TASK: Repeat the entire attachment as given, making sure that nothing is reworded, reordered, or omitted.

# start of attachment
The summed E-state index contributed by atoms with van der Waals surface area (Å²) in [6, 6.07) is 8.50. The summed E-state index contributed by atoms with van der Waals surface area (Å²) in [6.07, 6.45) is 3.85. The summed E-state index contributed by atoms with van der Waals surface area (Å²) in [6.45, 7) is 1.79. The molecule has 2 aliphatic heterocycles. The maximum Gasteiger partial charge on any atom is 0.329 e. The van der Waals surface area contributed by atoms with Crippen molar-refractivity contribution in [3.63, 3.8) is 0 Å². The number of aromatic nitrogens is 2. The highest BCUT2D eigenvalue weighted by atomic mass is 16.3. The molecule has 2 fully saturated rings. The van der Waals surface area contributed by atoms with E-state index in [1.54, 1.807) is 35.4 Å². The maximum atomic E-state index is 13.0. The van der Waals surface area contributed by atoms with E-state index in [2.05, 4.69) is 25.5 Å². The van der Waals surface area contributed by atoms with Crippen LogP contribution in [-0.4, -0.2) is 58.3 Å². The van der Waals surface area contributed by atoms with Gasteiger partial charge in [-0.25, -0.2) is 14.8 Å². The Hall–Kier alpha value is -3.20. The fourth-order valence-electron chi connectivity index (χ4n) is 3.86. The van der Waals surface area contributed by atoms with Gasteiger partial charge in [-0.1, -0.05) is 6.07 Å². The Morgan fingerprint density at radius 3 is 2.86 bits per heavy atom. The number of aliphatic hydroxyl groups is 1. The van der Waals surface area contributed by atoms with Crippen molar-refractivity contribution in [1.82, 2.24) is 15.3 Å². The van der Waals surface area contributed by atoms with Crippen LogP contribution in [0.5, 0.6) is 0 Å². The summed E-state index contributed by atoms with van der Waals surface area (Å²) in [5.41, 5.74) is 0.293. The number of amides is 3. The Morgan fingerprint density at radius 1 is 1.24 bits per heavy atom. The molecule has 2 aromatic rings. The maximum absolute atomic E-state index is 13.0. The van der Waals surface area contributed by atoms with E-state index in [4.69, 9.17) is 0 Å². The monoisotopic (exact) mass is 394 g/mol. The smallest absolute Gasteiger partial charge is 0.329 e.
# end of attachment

The summed E-state index contributed by atoms with van der Waals surface area (Å²) in [6, 6.07) is 8.50. The summed E-state index contributed by atoms with van der Waals surface area (Å²) in [6.07, 6.45) is 3.85. The summed E-state index contributed by atoms with van der Waals surface area (Å²) in [6.45, 7) is 1.79. The molecule has 2 aliphatic heterocycles. The maximum Gasteiger partial charge on any atom is 0.329 e. The van der Waals surface area contributed by atoms with Crippen molar-refractivity contribution in [3.63, 3.8) is 0 Å². The number of aromatic nitrogens is 2. The highest BCUT2D eigenvalue weighted by atomic mass is 16.3. The molecule has 2 fully saturated rings. The van der Waals surface area contributed by atoms with E-state index in [1.54, 1.807) is 35.4 Å². The maximum atomic E-state index is 13.0. The van der Waals surface area contributed by atoms with E-state index in [2.05, 4.69) is 25.5 Å². The van der Waals surface area contributed by atoms with Crippen LogP contribution in [-0.4, -0.2) is 58.3 Å². The van der Waals surface area contributed by atoms with Gasteiger partial charge in [-0.25, -0.2) is 14.8 Å². The Hall–Kier alpha value is -3.20. The fourth-order valence-electron chi connectivity index (χ4n) is 3.86. The van der Waals surface area contributed by atoms with Gasteiger partial charge in [-0.1, -0.05) is 6.07 Å². The Morgan fingerprint density at radius 3 is 2.86 bits per heavy atom. The number of aliphatic hydroxyl groups is 1. The van der Waals surface area contributed by atoms with Crippen molar-refractivity contribution in [1.82, 2.24) is 15.3 Å². The van der Waals surface area contributed by atoms with Crippen LogP contribution in [0.5, 0.6) is 0 Å². The summed E-state index contributed by atoms with van der Waals surface area (Å²) in [5.41, 5.74) is 0.293. The number of amides is 3. The Morgan fingerprint density at radius 1 is 1.24 bits per heavy atom. The molecule has 2 aromatic rings. The maximum absolute atomic E-state index is 13.0. The van der Waals surface area contributed by atoms with E-state index in [4.69, 9.17) is 0 Å². The monoisotopic (exact) mass is 394 g/mol. The smallest absolute Gasteiger partial charge is 0.329 e.